…But I like them just fine. Get me a pile of 2-pocket sheets and I’m good to go.

This last scan is something I found while I was organizing… This is a header card from a rack pack of these photos, but I believe these were from a later repackaging of the cards.  As you might guess from the upside-down text at the top of the scan, this was originally folded over and stapled to a cello pack of these cards.
1980 Topps 5x7 header card with 1981 copyright
Two reasons why I believe this to be a later repack: 1) There’s a 1981 copyright and 2) there are 5 cards but I believe the original packs were 3 cards.

You’ll notice that the header doesn’t say anything about “Super” or “5×7”.  All of the packaging I’ve seen for the cards says either “Superstar Photo Cards” or “Superstars Photo Cards”… but nobody calls them that.

One last thing for eagle-eyed readers… The price tag is for a discount store called Woolco, which was a subsidiary of Woolworth’s and went out of business in the early 1980’s.

I’m Tired Of Looking For Topps… How About A Pack Of NOT-2015 Topps?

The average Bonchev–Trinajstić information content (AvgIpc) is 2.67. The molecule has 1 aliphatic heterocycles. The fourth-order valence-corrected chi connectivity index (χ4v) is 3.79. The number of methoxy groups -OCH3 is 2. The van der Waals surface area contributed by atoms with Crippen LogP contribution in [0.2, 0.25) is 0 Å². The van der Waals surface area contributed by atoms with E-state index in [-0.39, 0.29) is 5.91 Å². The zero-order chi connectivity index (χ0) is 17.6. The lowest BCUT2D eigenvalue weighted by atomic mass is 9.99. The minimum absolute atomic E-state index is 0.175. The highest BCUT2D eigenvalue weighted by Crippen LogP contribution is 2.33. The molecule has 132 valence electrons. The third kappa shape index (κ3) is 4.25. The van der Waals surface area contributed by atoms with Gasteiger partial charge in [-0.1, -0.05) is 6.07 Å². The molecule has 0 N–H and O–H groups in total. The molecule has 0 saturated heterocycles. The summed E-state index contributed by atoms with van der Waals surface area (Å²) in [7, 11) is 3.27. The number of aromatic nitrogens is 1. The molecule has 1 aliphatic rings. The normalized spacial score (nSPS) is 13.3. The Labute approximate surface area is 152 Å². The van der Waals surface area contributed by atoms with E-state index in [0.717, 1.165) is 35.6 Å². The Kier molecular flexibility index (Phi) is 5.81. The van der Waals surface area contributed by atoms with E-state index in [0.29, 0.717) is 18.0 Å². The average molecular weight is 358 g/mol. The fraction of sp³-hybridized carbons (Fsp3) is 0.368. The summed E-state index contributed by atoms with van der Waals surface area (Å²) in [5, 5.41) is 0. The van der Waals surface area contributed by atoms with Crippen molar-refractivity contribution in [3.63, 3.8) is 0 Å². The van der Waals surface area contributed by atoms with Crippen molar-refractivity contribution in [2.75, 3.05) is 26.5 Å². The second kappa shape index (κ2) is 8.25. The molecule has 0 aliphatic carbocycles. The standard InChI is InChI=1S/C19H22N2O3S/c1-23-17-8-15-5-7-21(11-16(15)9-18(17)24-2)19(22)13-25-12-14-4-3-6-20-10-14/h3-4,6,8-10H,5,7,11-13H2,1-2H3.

All week I’ve been in and out of Target and Wal-Mart stores, at least one each day, trying to find packs of 2015 Topps. I feel like the employees are saying “Here comes another one of those guys who walks in, looks at the card aisle, and walks out”.

I think I’ve had enough for now… Instead of busting a pack of new cards, how about we bust an 8-card pack of Not 2015! Not Topps!
Not 2015 Not Topps pack

First card is a 1979 Topps Gaylord Perry… Not a bad kickoff, although I guess that the “Not Topps” thing on the wrapper turned out to be false advertising. You think I fully think these posts through before I write them? Pfft.
1979 Topps Gaylord Perry
I unfortunately missed Gaylord Perry’s halftime show at the Super Bowl, although I can’t imagine what he would’ve–

What’s that?

Katy Perry did the halftime show?

Oh.

I would rather have seen Gaylord Perry.